In part two of this five part series on how to effectively allocate money in the correct places in order to benefit your music career, we look at a visual framework for self-investment, and how artists can use it as a series of checks and balances when developing their business.
Guest post from AWAL
This is the second (for PT 1) of a five-part Decoded series in which we break down (1) a mental framework to help spend money in the right places and (2) real-world examples from 10+ marketing masterminds.
Money’s funny. It’s easy to spend. It’s much harder to spend smart. If you give $15M to 100 people and tell them to go make more, there’s a good shot at least half will let you down. Big bank accounts don’t ensure success, just as massive advance checks won’t automate secret star-making processes.
It helps to think of ideas, funds, and collaborators as resources. Costs — incurred when we put resources to use — ideally function as categories of self-investment. After digging into different artist case studies and speaking with a dozen creators, managers, and marketers, we’ve come to define self-investment as a series of steps that work like checks and balances.
- Foundation: Creative / production costs used to form/update your world (sound / identity)
- Building Blocks: Contact / access costs used to meet people who help test and refine your world (live / network)
- Amplification: The myriad marketing costs used to put yourself on the map (digital / physical / experiential / etc,)
Across the board, one question reigns: How can we spend what we have today to benefit ourselves most tomorrow? This can mean wildly different things for different artists, genres, strategies, etc., but the general goal is to make investments that yield returns. If a producer/engineer drops $5000 on a studio, she likely has expectations to make that back and then some in the first year of operation.
But return on investment (ROI) doesn’t have to include dollar signs — at least not from the jump. Attention is a return. Good will is a return. Fan retention is a return. If a home studio leads to more collabs and a healthier network, dividends could come later. A $20,000 video might not generate $20,000 in YouTube royalties, but it could help lock down a Spotify playlist add that kickstarts the road to recoupment. Or that same video might instead impress a bigger artist enough to bring you on a tour that generates $20,000 for your team. The relationship between spending & success isn’t linear. That said, most folks don’t have $20,000 for a video, and it’s easy to misuse those funds even if you do. “We dropped 20 racks on a mini-movie” sounds like a flex, but it’s just as readily an admission of guilt.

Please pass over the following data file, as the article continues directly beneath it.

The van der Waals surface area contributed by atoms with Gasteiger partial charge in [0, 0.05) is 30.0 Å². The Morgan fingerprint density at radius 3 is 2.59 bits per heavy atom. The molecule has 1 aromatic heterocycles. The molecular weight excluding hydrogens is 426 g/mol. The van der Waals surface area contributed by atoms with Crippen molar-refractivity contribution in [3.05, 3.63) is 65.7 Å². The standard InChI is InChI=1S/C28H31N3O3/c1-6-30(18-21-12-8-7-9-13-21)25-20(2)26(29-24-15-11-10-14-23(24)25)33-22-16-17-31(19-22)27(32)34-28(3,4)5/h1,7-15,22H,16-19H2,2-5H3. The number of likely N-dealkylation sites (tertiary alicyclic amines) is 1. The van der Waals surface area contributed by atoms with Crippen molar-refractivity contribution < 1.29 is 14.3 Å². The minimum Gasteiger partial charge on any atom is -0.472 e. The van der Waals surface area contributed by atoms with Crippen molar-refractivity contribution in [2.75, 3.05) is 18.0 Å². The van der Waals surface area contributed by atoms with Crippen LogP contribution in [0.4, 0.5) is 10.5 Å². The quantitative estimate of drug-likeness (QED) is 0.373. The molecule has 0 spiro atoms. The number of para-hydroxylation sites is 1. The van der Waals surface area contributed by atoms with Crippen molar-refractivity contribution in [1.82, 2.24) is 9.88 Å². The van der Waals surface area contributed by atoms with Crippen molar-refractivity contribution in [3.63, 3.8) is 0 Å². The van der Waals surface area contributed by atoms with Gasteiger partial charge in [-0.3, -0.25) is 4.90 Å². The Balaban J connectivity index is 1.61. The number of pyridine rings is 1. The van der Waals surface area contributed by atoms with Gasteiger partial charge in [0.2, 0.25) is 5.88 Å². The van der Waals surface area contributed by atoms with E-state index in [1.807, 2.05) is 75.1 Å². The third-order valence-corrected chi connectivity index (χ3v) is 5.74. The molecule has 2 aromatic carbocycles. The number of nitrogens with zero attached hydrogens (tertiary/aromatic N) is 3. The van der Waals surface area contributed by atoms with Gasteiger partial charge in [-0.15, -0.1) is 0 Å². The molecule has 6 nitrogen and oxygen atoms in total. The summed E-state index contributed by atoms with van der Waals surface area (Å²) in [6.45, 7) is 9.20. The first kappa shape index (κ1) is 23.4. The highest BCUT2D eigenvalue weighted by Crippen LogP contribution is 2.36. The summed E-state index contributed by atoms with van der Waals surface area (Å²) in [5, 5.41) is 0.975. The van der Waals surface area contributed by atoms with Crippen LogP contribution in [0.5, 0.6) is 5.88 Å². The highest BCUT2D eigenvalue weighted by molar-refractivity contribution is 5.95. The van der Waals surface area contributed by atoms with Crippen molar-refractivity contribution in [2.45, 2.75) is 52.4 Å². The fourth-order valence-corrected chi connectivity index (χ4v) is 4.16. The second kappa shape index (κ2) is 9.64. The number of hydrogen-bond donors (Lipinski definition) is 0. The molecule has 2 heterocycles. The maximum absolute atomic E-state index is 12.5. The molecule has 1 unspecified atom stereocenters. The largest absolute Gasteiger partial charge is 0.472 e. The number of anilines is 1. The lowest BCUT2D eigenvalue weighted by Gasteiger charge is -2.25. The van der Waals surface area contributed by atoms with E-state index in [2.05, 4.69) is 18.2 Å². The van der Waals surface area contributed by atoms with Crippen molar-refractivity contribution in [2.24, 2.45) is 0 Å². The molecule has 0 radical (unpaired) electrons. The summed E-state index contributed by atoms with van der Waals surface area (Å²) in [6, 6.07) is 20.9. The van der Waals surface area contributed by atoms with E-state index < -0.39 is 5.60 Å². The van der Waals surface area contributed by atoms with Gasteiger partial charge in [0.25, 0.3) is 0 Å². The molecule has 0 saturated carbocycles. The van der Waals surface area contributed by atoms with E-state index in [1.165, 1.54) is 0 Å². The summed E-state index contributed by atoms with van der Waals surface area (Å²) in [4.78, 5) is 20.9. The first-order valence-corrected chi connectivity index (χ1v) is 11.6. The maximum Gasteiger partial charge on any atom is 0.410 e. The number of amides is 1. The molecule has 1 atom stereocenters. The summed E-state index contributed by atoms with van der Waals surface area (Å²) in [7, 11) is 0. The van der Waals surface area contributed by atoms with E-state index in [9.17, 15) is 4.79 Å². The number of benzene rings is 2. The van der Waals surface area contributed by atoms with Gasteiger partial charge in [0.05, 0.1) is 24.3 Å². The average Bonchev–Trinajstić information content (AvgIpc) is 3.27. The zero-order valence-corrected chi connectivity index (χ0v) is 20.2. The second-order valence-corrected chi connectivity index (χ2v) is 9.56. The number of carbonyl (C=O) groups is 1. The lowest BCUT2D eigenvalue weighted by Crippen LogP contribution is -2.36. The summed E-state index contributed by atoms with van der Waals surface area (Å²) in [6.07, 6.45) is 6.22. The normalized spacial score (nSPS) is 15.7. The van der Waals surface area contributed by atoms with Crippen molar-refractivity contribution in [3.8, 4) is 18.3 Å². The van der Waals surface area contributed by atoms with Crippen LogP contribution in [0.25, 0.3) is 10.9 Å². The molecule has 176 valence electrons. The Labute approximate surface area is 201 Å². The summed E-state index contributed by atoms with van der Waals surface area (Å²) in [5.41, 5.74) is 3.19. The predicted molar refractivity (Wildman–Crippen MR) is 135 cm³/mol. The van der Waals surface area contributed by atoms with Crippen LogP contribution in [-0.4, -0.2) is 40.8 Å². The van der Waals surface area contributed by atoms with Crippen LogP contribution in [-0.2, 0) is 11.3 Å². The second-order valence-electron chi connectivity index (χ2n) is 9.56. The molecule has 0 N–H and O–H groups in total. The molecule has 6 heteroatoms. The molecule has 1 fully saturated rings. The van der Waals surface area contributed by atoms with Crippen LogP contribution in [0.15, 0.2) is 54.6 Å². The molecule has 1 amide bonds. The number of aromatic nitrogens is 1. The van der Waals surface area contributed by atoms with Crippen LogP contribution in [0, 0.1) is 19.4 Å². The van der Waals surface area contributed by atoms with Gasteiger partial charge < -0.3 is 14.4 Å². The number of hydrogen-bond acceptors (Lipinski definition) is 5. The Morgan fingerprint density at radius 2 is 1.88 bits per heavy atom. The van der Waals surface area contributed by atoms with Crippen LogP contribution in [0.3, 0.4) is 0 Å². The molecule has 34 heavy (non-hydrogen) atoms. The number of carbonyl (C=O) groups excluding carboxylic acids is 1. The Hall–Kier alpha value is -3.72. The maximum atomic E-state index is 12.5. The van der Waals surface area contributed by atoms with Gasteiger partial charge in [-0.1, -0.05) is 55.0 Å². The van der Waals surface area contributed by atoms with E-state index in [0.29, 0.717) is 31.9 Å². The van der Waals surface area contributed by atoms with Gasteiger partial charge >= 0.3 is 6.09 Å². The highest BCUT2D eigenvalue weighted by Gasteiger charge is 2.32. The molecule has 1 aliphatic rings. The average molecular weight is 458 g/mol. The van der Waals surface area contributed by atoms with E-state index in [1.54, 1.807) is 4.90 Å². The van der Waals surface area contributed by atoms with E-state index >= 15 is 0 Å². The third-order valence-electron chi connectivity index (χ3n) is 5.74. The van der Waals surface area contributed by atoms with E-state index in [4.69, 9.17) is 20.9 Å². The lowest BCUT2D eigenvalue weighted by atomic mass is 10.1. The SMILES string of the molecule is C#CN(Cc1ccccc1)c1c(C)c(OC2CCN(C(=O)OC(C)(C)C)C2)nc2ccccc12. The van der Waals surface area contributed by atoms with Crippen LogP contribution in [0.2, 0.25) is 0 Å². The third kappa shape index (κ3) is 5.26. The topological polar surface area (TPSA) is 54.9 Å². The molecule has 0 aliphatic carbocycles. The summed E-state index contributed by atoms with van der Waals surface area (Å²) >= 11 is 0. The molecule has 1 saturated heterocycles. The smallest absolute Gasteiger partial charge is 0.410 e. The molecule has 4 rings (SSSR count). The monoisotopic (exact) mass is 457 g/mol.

Young teams and veteran operations all suffer from choice inundation. Amidst dizzying opportunity and endless distraction, it’s tough deciding how to spend what you’ve got. This framework tackles that problem head-on, encouraging a simple approach: Prioritize the stuff you want people to remember you for first. Only then is it time to think about how you can tell everyone about the stuff you make.
Bird’s Eye View of Spending Money Smart
To start, hop in the mental helicopter and look at the system most music spending exists within. Like we discussed earlier, every team has resources — whether it’s ingenuity and an ear for 10/10 beats or brand equity and millions to spare. Those resources — when put to use across creation, production, touring, networking, and marketing — impact two crucial forces:
- Perception: How different kinds of people categorize / make sense of you and your music
- Attention: Awareness + Interest — the # of eyes / ears you’re exposed to & their desire to stay engaged
These two forces combine to determine whether folks care about you or can’t stand you. They work with each other to propel creators forward and they work against each other to destroy careers. Either way, the results manifest in returns, or lack thereof — Wikipedia views, streams, ticket sales, degrees of social engagement, etc.
The nature and quality of returns can enable reinvestment, fueling the resources pool with new ideas, increased funding, and healthier networks. Returns also provide feedback that can shape the way teams think about their resources, shifting priorities and costs in response to what’s working and what’s not. With that in mind, we turn our attention to the first part of the equation.